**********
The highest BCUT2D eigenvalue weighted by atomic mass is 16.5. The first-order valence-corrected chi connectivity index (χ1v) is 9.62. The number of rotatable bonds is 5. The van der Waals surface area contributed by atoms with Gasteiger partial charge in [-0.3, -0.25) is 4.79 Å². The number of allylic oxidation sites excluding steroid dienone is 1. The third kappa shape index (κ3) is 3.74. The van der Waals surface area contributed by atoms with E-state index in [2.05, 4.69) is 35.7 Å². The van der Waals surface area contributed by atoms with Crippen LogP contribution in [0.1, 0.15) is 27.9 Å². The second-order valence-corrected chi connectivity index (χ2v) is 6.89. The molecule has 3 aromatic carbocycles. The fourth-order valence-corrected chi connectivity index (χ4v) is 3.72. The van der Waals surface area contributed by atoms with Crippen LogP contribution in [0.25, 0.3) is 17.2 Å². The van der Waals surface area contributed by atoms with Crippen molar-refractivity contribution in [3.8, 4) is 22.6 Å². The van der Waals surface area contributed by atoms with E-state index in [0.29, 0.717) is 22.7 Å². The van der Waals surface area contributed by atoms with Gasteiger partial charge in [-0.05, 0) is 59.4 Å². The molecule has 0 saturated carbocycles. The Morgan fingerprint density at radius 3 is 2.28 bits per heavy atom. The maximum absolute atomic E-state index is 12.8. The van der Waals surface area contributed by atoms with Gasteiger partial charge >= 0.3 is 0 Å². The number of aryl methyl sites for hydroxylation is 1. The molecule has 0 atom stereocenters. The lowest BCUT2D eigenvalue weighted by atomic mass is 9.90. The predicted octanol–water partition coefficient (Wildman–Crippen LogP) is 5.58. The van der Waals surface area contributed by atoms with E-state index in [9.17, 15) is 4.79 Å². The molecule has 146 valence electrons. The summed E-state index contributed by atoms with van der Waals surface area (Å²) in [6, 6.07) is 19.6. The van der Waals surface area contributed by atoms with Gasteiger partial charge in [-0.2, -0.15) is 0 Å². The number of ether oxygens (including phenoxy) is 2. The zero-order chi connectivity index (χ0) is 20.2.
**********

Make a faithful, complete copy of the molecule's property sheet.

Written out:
The highest BCUT2D eigenvalue weighted by atomic mass is 16.5. The first-order valence-corrected chi connectivity index (χ1v) is 9.62. The number of rotatable bonds is 5. The van der Waals surface area contributed by atoms with Gasteiger partial charge in [-0.3, -0.25) is 4.79 Å². The number of allylic oxidation sites excluding steroid dienone is 1. The third kappa shape index (κ3) is 3.74. The van der Waals surface area contributed by atoms with E-state index in [2.05, 4.69) is 35.7 Å². The van der Waals surface area contributed by atoms with Crippen LogP contribution in [0.1, 0.15) is 27.9 Å². The second-order valence-corrected chi connectivity index (χ2v) is 6.89. The molecule has 3 aromatic carbocycles. The fourth-order valence-corrected chi connectivity index (χ4v) is 3.72. The van der Waals surface area contributed by atoms with Crippen LogP contribution in [0.25, 0.3) is 17.2 Å². The van der Waals surface area contributed by atoms with Crippen molar-refractivity contribution in [3.8, 4) is 22.6 Å². The van der Waals surface area contributed by atoms with E-state index in [0.29, 0.717) is 22.7 Å². The van der Waals surface area contributed by atoms with Gasteiger partial charge in [-0.05, 0) is 59.4 Å². The molecule has 0 saturated carbocycles. The Morgan fingerprint density at radius 3 is 2.28 bits per heavy atom. The maximum absolute atomic E-state index is 12.8. The van der Waals surface area contributed by atoms with Gasteiger partial charge >= 0.3 is 0 Å². The number of aryl methyl sites for hydroxylation is 1. The molecule has 0 atom stereocenters. The lowest BCUT2D eigenvalue weighted by atomic mass is 9.90. The predicted octanol–water partition coefficient (Wildman–Crippen LogP) is 5.58. The van der Waals surface area contributed by atoms with E-state index in [9.17, 15) is 4.79 Å². The molecule has 146 valence electrons. The summed E-state index contributed by atoms with van der Waals surface area (Å²) in [6, 6.07) is 19.6. The van der Waals surface area contributed by atoms with Gasteiger partial charge in [-0.2, -0.15) is 0 Å². The number of ether oxygens (including phenoxy) is 2. The zero-order chi connectivity index (χ0) is 20.2.